Every takumi has a responsibility to pass on their skills to the next generation, ensuring that essential talents are maintained. But just as much as they teach their human colleagues, they also contribute to designing better robots.
The takumi provide vital insights when it comes to designing automated processes, to help gain the best results. For example, the motion of an automated paint-spraying arm matches the sweeping arm movement of a human master craftsperson.
The Lexus takumi have a legendary sense of touch and they use this sensitivity to detect the slightest imperfections, down to fractions of a millimetre – a level of accuracy a machine cannot match. More than that, a machine can only find flaws it is programmed to detect, making the sharp eyes and fine fingers of the takumi even more crucial.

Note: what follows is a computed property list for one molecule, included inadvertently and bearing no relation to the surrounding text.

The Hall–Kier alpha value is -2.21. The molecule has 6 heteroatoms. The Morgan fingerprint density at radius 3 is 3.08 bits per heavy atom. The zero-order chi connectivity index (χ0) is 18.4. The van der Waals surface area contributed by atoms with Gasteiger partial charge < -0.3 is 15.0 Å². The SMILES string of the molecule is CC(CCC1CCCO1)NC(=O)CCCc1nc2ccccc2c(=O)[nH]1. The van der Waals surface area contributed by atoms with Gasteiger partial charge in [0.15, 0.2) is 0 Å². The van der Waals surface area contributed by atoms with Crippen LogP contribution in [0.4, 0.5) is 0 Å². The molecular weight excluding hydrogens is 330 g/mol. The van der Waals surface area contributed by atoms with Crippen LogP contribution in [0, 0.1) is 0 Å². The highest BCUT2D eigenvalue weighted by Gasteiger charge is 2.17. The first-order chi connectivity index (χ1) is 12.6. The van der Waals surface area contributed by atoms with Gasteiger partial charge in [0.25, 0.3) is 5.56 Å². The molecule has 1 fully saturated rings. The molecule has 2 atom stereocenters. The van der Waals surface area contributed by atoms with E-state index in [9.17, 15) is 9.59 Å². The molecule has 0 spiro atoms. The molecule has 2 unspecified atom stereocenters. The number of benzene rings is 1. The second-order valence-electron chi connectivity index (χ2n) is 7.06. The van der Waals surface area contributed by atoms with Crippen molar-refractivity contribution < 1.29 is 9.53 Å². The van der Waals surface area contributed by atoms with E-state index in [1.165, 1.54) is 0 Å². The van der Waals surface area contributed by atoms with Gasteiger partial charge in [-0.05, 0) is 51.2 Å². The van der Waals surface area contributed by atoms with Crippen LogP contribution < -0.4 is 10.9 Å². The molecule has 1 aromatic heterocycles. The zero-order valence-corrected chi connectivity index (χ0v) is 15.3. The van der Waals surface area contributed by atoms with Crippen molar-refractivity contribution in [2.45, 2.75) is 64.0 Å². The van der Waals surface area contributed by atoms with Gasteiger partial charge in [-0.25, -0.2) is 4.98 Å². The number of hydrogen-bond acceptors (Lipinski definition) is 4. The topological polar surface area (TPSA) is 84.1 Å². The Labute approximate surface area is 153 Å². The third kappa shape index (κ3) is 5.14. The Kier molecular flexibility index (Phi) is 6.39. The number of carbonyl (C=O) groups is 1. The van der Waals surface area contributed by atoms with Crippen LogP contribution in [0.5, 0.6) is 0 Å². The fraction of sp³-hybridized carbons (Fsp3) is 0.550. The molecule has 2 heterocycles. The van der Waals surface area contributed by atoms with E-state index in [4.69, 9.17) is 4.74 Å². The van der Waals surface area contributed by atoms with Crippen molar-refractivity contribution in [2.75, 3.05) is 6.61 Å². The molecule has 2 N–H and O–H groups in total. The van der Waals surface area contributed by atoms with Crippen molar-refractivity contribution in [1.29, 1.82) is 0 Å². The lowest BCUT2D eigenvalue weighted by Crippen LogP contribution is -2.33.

Motomachi is the home of Lexus’s LC flagship coupe, where eight takumi lead quality teams that check every step in the car’s production. For example, when the bodywork has been stamped and welded together, a master craftsperson checks everything is perfectly aligned by sight and touch. There are more than 800 individual checks to be made, combining human sense with electronic tools.
At the other end of the production line, the finished car moves into a futuristic light-filled glass booth to undergo a detailed inspection by two of the factory’s most skilled craftspeople, covering 700 different check points. They scrutinise details that even customers might never notice, such as the precision finish of surfaces inside and out, the evenness of colour and the operation of every working part.
All this takes place in complete silence: acute hearing is another takumi skill, so that any abnormal sounds can be picked up and their source traced.